Noting that in today’s rapidly evolving multimedia world, the challenges facing nutrition communicators are huge and escalating, the authors seek to apply to a number of current messages new media communication guidelines. They argue that new era nutrition communications:
- Must be in the everyday vernacular;
- Must compete with multiple “new media” voices to be heard above the din;
- Must be transparent (preferably allowing for feedback from audiences); and
- Must deliver a “gist” or bottom-line message, preferably repeated frequently.
Analyzing message examples from professional societies, consumer groups, and government, this article offers suggestions on how existing scientific communications could be enhanced for improved public understanding.
Sylvia Rowe, MA, is an adjunct professor at Tufts Friedman School of Nutrition Science and Policy, Boston, Massachusetts, and at the University of Massachusetts, Amherst. She is also the president of SR Strategy, a health, nutrition, food safety, and risk communications and issue management consultancy located in Washington, DC. Previously, Ms Rowe served as president and chief executive officer of the International Food Information Council (IFIC) and IFIC Foundation, nonprofit organizations that communicate science-based information of food safety and nutrition issues to health professionals, journalists, government officials, educators, and consumers.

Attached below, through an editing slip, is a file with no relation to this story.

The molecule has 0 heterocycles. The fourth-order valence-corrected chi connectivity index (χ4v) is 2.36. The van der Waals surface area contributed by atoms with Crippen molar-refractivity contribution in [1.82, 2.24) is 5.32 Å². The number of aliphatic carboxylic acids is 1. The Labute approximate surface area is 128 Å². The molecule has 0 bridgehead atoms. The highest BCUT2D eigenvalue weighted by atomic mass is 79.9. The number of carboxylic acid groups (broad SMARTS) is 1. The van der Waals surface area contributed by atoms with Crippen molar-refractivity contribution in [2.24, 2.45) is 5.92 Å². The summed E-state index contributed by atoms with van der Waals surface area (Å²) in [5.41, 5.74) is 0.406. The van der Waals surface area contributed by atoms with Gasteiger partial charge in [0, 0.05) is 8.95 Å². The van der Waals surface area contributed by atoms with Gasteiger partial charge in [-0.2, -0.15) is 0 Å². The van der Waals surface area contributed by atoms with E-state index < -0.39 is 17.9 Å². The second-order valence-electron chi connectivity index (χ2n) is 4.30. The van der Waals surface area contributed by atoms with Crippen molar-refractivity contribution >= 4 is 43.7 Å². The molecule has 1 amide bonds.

Nick Alexander, BA, is former senior media counselor for the IFIC Foundation, Washington, DC. He holds a bachelor’s of arts degree from Harvard University. A former network correspondent with ABC News, he has been tracking and writing about science communications issues and the evolving challenge to public acceptance of credible science for the past decade.
The authors have no conflicts of interest to disclose.
Correspondence: Sylvia Rowe, MA, 1100 Connecticut Ave NW, #1000, Washington, DC 20036 (email@example.com).